■ Correspondence New Y'ork Suu.
i The granite eagle that is perched over the
' main entrance ofthe New York post-office was
cut trom the rock by a stone-cutter, who will
be sworn in as the successor of Eugene Hale
in the next Congress. His name is Thomp
i son H. Murch. It is the work of an expe
rieneed workman to cut an eagle from the
granite that abounds in the Maine islands;
buPto Mr. Murch, as he admits, it would have
seemed easier a year ago for a green hand to
1 take up the hammer and steel and fashion
that bird than for any one of those stone-“ut
ters to defeat Eugene Hale. Yet Mr. Murch
did defeat him by a plurality of 1,042 —he re-
■ ceived the official figures ‘last night. Two
years ago Mr. Hale’s majority was more than
HOW MURCH MADE HIS CAN VASS.
Last fall Mr. Murch began quietly a thor
ough canvass of the district. His position as
editor of tAo.Stonecutters Journal gave him j
an opportunity to watch the local newspapers, I
and he took every opportunity oflearningjust !
what the feelings of the people in the district |
were.. ’lhe volume of discontent developed I
surprised him. Republicans were chafing I
I under the imperious rule of Hale and Blaine,
I although they did not say so openly, and w er e
disgusted with the policy ofthe administration.
But they regarded the Democratic party as
fully as bad, and there seemed no way in ;
which a protest would avail. But just Here
! conies the “true inwardness” of the greenback
movement, not only in Hale’s district, but
I throughout the State; and the manner in
i which Mr. Murch utilized it is briefly told. •
| Seeing that there was great dissatisfaction
j and that the people were ready for anything
I that promised relief and the rout of the Blaine-
Hale ring, Mr. Murch determined to put out a
i teeler early last February. He arranged for
a greenback meeting in Rockland, and paid
| Solon Chase’s expenses and the hall and
printing bills from his own pocket. Mr.
| Chase had a great audience. The people
did not hare very definite notions about this
greenback question, but they were ready for I
anything that promised a change. Mr. Murch
saw this disposition, and began an organiza- :
tion. 'The work was done in his office, in the '
village stores, on the street corners, and
wherever opportunity offered. The organiza
tion spread like wildfire. The hundreds of
voters who described all this to the writer say
that at first they had no clear notions upon
the financial question, but went into the
movement because of its promise of becom
ing formidable enough to upset both the old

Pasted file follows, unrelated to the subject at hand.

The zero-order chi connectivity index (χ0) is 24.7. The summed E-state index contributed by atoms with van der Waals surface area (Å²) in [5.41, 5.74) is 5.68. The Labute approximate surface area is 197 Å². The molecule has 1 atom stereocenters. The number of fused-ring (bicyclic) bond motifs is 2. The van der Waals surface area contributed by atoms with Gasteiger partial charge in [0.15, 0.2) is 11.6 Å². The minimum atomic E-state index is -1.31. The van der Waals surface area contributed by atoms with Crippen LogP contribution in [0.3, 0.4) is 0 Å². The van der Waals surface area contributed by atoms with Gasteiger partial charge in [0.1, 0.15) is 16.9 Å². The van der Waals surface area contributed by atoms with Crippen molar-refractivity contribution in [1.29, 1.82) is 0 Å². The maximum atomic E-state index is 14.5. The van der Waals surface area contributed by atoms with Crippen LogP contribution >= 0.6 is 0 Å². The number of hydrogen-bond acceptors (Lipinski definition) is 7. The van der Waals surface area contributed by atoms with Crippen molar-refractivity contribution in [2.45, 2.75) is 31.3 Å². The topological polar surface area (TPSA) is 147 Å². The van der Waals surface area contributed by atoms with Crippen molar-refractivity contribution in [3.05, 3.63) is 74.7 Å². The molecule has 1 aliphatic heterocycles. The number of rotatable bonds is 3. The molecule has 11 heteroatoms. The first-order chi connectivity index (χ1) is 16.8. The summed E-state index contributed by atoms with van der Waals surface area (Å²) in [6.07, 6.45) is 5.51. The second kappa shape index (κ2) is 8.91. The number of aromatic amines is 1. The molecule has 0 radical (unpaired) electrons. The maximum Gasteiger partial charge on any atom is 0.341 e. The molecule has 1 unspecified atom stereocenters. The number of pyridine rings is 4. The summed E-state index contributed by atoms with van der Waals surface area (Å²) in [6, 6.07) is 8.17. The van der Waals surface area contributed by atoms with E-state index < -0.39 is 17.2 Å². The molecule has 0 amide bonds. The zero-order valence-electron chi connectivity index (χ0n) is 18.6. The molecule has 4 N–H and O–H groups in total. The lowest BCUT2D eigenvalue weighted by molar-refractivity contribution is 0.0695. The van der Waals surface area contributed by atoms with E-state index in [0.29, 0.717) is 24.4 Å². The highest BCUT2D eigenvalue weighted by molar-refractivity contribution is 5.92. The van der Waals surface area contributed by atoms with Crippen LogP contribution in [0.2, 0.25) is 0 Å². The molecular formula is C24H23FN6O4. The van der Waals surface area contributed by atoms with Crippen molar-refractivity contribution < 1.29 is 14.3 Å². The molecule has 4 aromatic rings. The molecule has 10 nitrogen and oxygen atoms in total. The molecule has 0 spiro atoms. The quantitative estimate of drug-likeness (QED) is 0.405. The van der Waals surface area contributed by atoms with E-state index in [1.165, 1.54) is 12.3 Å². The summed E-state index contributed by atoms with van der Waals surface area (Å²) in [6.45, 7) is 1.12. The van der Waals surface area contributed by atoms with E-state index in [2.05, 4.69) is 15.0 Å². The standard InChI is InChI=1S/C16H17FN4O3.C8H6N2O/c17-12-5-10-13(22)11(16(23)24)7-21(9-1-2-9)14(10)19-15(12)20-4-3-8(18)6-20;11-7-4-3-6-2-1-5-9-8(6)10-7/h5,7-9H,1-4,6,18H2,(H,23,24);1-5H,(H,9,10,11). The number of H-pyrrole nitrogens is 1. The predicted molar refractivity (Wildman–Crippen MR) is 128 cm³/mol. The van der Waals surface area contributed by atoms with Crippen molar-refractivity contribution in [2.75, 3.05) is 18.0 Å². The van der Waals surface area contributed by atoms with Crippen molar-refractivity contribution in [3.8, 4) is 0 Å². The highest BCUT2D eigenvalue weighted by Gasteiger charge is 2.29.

In the spring Mr. Murch determined to test
the strength of the movement, and men came
boldly out of both parties with him and ran a
greenback ticket for the local election. They
polled 130 votes in that little town after only
two months organization; but they were
enough to defeat the election of the republi
can candidate for mayor. Encouraged by
this, a club-room was hired, and the work of
organization went on. Then it was decided
by the new party men, both in Rockland and
in other places in the district, to organize for
the congressional contest, although they had
no hope of present success. They were look
ing forward to 1880. Mr. Murch, as he frankly
admits he thought he would be, was put for
ward by the party men in his district as a
candidate for the nomination for Congress.
So enthusiastic were his friends that they
chartered a little boat, using all the money
they could spare, and started, many of them
without their breakfasts, for Belfast, where
the convention was to be held. A kettle of
clam-chowder made in the boat was their only
food; but they were too enthusiastic to feel
Mr. Murch was nominated, and he made
the first speech of his life in accepting. In
that speech he told the convention that he
knew that much money had been spe‘-t.iii
that district for congressional elect‘ oU? ; Be
\iid not propose to follow that examp.e f OI .
he had no monqy to spend for 3 , P ur P‘’.«s.
At IliSt neither he nor ms
’ zation and ioE the
Hale’s district is a large one. It has miles
of seacoast, and in the interior few railroads.
There are no large cities in it, and few large
towns. Mr. Murch determined to visit every
town in this district, provide speakers, and
send to every voter documents. The new
party was poor, and contributions were very
small. Mr. Murch had 51,000, and he deter
mined to spend it all, if necessary. He paid
the expenses of speakers, of hall hire, and
now and then of a band. He bought cam
paign literature, and he spoke day and night.
After a meeting he often harnessed his horse
and drove twenty or thirty miles on those
wild Maine roads in the darkness to the near
est town. He was nominated in June; by
the latter part of July he began to see that
the new movement was spreading so rapidly
that there might be a chance, after all, of his
election, and he redoubled his efforts. The
charges that had been made against him as a
communist he met on the platform and in
private. He went into Hale’s home town of
Ellsworth and had a packed hall to hear him.
His speakers were everywhere. Many of
them were young mechanics, who asked only
that their expenses might be paid. Reports
came that whole towns, especially in Waldo
county, were going over to the new party.
Election day came. Mr. Murch spent the
morning distributing tickets. At noon, feel
ing exhausted, he went to a neighboring hotel
for a short nap, and fell into a sound sleep,
from which he did not awake until the polls
closed. He lost his own vote thereby
The people in the fifth district could hardly
believe that Hale’s power was gone, and after
they saw it, the man who broke the Blaine-
Hale ring became a hero. Shrewd politicians
in other parts of the State admit that the can
vass of the new party was handled with mar
velous skill, for there were some disturbing